Concrete is cast stone moulded by humans
The exhibition showcases education and research related to concrete, while also discussing the material from the perspective of sustainable development.
'We want to shake up traditional conceptions and offer visitors a view of concrete that is more than just a grey, structural mass,' says Outi Turpeinen, Aalto University's art coordinator. 'Hopefully, visitors can also find something that surprises them at the exhibition,' she continues.
Better than its reputation
Concrete is the most common construction material in the world: an estimated 10 billion cubic metres of it is used every year. The history of concrete dates back to ancient Rome, with some concrete structures from the time surviving to this day.
Research has changed the ways the material is used. The 20th century saw the adoption of reinforced concrete – combining concrete with iron and later steel bars – which made concrete the most important material in building foundations and structural frames. Reinforced concrete is also widely used in road, bridge and environmental construction.
Current research includes efforts to reduce the carbon footprint of concrete production. While the carbon dioxide emissions are moderate at 0.1–0.3 kg per kilogram of concrete, the vast amounts of concrete produced result in heavy emissions in total. Every year, roughly 2 500 kilograms of concrete are produced per capita in Finland.
‘Sustainable development, automation and digitalisation are all important areas in concrete research. We will be presenting some of the latest research results at the exhibition,’ says Professor Jouni Punkki of the Department of Civil Engineering.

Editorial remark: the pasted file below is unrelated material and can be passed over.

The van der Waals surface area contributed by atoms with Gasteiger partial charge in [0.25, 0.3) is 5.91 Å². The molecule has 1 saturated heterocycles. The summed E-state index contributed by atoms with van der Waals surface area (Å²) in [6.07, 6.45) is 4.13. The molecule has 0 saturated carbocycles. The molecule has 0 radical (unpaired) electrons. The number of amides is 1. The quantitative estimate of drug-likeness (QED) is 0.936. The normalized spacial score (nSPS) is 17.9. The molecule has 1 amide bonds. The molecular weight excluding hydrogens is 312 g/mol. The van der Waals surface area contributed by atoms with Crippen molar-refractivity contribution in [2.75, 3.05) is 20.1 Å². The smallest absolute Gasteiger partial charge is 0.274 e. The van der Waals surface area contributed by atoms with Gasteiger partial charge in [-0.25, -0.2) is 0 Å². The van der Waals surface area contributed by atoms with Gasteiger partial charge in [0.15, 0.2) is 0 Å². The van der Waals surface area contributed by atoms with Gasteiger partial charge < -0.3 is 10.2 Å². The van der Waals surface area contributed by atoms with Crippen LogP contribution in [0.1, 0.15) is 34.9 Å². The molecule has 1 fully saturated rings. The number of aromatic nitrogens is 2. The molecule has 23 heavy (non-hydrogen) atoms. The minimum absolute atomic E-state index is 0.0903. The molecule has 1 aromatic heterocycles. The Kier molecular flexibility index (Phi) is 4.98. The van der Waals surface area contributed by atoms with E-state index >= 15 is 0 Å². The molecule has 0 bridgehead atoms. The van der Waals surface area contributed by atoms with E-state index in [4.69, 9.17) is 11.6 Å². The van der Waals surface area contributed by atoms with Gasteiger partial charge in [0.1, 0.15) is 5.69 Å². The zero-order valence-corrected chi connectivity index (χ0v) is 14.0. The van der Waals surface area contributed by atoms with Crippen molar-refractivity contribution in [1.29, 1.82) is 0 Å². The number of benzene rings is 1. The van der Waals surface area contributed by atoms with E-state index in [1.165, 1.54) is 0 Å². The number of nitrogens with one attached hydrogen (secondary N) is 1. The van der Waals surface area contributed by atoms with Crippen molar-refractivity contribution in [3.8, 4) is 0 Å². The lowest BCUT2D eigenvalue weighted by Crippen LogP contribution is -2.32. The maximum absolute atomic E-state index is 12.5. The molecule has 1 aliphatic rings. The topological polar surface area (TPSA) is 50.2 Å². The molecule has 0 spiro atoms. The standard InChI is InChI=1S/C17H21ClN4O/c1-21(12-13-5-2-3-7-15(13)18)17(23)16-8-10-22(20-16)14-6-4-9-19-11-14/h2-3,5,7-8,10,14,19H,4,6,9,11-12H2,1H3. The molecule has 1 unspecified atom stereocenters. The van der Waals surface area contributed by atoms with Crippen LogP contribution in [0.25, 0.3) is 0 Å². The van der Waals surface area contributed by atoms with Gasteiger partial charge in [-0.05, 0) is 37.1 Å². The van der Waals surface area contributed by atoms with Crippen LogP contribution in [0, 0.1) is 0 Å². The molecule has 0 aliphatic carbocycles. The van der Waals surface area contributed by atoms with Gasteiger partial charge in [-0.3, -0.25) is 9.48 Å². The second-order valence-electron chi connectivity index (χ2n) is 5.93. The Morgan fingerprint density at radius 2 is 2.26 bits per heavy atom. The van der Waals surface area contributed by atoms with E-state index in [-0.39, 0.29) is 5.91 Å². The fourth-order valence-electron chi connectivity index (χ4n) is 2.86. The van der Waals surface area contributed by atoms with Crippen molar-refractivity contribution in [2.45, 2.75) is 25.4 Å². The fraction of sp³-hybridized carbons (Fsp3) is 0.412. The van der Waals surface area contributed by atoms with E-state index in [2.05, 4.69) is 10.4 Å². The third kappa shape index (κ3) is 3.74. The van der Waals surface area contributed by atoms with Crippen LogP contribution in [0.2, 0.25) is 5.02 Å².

Clear, delicate and aesthetically pleasing
As a result of joint development work between concrete engineering and architecture, the mouldability and versatility of concrete has brought diversity, richness and on the other hand simplicity and clarity into architecture.
From a design perspective, concrete is a flexible material that can also serve background roles behind structures. As properties and structural solutions have developed and diversified, concrete has become prominent in new ways in the visible surfaces and façades of buildings.
The natural colour of concrete is grey, but in recent years pigments have been introduced into concrete architecture. Colour adds a further element to the architecture and creates variations in scale. Because it can be moulded, concrete is also appealing for artworks and sculpture. Art can highlight its more delicate features – plasticity, free forms, graphical nature and smooth, gleaming surfaces. The strengths of concrete lie in its aesthetics.
Objects representing the field of design in the exhibition include a prototype sauna stove made of fireproof concrete (Marina Baranova), a set of speakers designed in collaboration with Bang & Olufsen and a lamp designed for Innolux (Samuli Naamanka).
'For a designer, grey concrete pairs astonishingly well with almost any other material, and a matte finish brings out an object's shape in a beautiful and understated way,' says Simo Puintila, lecturer of design at the School of Arts, Design and Architecture.
The works on display at the exhibition are creations of Aalto University students, alumni, teachers and professors. The artistic installation in the Black Box is the work of sculptor Kaisaleena Halinen.
The exhibition assembles a variety of fields, methods and results around a shared material.
Through videos, posters and concrete objects it demonstrates the renewal and flourishing of this centuries-old material.
Welcome to the Betoni–Concrete exhibition, 23 January–7 March 2020
The opening takes place on Thursday 23 January at 17–19.
Venue: Aalto University, Dipoli Gallery
Otakaari 24, 02150 Espoo
The Betoni–Concrete exhibition has been designed by a multidisciplinary team with members from two of the Aalto schools and their alumni:
Curator: Outi Turpeinen, Art Coordinator
Graphic design: Cvijeta Miljak, Graphic Designer
Architecture: Professor Günther H. Filz, (structures & architecture), Maritta Koivisto, Architect (Betoniteollisuus ry)
Concrete technology: Professor Jouni Punkki
Design: Simo Puintila, Lecturer, Industrial Designer
Sculpture: Kaisaleena Halinen, Teacher, Sculptor, and Andy Best-Dunkley, Lecturer, Sculptor